Some of the notable policy highlights in May were regarding provisions related to the generic tariff, net-metering, deviation settlement, and clarification on wheeling charges.
This update highlights the key policy announcements made by the central and state government agencies in the renewable energy sector in the past month.
The Central Electricity Regulatory Commission (CERC) finalized the Fifth Amendment to its deviation settlement mechanism regulations, which included two new clauses: daily base deviation settlement mechanism and time block DSM. In its amendment, the commission has provided relief to generators through exemption from additional charges.
The CERC has proposed to set the national average power purchase cost (APPC) at ₹3.60 (~$0.051)/kWh for open access to be applicable during the financial year (FY) 2019-20.
The Ministry of New and Renewable Energy (MNRE) clarified that the secondary cells and batteries of lead-acid or nickel-based chemistries are covered under the Indian Standard (IS) 16270 for storage batteries that used in solar projects. These imports are subject to mandatory certification (IE C61427) obtained from the BIS along with a certificate issued by the MNRE mentioning its use in solar projects in India only.
MNRE has issued guidelines for the import of secondary cells and batteries of lead-acid and nickel-based chemistries that are utilized in solar project development.
Andhra Pradesh approved the guidelines issued by Eastern Power Distribution Company of Andhra Pradesh Limited (APEPDCL) for implementing the state’s Solar Rooftop Policy 2018 and DISCOM-driven solar rooftop program.
The Himachal Pradesh Electricity Regulatory Commission (HPERC) has set generic levelized tariffs for solar PV projects to be set up in rural and undeveloped areas of Himachal Pradesh as ₹3.98 (~$0.0571)/kWh for capacity up to 1 MW and for projects of capacity (>1 MW & up to 5 MW) as ₹3.94 (~$0.057)/kWh. For the solar projects to be set up in industrial and urban areas of Himachal Pradesh, the HPERC has fixed ₹4.06 (~$0.0583)/kWh as the generic tariff for projects of capacity up to 1 MW and ₹4.02 (~$0.0577)/kWh for solar PV project of capacity >1 MW and up to 5 MW.
HPERC issued draft amendments to its regulation on deviation settlement mechanism. The amendments have been proposed in line with the Central Electricity Regulatory Commission’s fifth draft amendment to the deviation settlement regulations which were introduced recently to accommodate the latest developments in the electricity sector.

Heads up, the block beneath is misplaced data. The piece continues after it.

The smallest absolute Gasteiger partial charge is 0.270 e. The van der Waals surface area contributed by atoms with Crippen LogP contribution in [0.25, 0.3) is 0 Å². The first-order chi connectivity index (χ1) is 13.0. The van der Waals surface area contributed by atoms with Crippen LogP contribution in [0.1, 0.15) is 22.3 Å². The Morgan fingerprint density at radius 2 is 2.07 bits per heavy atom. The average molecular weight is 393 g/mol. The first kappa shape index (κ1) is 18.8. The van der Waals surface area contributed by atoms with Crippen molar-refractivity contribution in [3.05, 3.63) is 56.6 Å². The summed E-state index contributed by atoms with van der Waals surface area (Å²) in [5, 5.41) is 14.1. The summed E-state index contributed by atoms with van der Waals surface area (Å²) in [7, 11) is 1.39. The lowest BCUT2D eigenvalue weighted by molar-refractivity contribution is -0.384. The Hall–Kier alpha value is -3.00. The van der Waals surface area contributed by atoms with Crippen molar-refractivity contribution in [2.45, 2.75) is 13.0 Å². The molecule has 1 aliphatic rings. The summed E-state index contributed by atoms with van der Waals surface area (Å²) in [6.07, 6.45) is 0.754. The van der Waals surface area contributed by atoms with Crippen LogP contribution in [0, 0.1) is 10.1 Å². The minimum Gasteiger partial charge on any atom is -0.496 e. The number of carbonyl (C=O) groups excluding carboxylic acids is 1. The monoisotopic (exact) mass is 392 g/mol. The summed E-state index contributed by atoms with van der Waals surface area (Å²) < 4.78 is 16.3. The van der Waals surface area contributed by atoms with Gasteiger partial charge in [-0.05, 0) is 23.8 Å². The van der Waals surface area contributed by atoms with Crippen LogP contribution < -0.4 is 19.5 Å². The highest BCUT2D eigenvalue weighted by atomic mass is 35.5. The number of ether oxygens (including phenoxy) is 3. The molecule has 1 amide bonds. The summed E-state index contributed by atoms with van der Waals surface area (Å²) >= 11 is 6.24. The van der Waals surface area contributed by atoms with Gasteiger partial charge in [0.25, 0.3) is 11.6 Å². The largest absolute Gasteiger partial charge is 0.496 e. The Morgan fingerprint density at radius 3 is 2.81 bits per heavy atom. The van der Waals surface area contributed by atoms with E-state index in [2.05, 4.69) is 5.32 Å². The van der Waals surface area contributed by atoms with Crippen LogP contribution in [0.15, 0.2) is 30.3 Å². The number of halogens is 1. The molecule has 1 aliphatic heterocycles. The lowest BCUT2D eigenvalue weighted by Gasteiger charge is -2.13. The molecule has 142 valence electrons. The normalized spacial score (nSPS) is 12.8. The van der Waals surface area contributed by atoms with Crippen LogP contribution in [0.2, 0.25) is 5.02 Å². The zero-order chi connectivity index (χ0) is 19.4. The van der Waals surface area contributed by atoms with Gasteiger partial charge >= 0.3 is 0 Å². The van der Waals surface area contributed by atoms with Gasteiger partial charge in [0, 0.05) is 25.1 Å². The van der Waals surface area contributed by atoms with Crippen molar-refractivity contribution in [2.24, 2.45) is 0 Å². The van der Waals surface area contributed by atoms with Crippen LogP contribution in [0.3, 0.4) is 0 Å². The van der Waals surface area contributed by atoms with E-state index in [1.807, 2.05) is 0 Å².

The Maharashtra Electricity Regulatory Commission (MERC) has set the generic tariff for solar PV projects for FY 2019-20 at ₹3.29 (~$0.047)/kWh and ₹3.79 (~$0.054)/kWh for rooftop solar projects.
The Joint Electricity Regulatory Commission (JERC) for the state of Goa and union territories has issued draft regulations for determining tariffs from renewable sources including solar. The draft is up for comments and suggestions from stakeholders up to June 4, 2019.
These regulations will apply to the state of Goa and the union territories of Andaman and Nicobar Islands, Chandigarh, Dadra & Nagar Haveli, Daman & Diu, Lakshadweep, and Puducherry. The regulations are applicable in all cases where tariff for renewable energy power generating station commissioned during the control period and based on renewable sources of energy is to be determined by the JERC. All renewable energy power projects will be treated as “must run” and the procurement of power from such projects will not be subjected to ‘merit order dispatch’ principles.
The Rajasthan Electricity Regulatory Commission clarified on how wheeling charges are to be applied for solar and wind power. The commission noted that the total energy based on the contracted capacity or the energy utilized by an open access consumer, whichever is higher, is the energy on which the wheeling charges have to be levied and cannot be imposed on any other basis.
The Joint Electricity Regulatory Commission for the state of Goa and union territories has issued draft net metering regulations. The draft is up for comments and suggestions up to June 4, 2019. Under the new regulations, consumers will generate solar power for self-consumption and can feed the excess solar power into the grid, which will be adjusted under net metering. The maximum solar PV generation capacity to be installed at any eligible consumer premises must not exceed his contract demand or sanctioned load.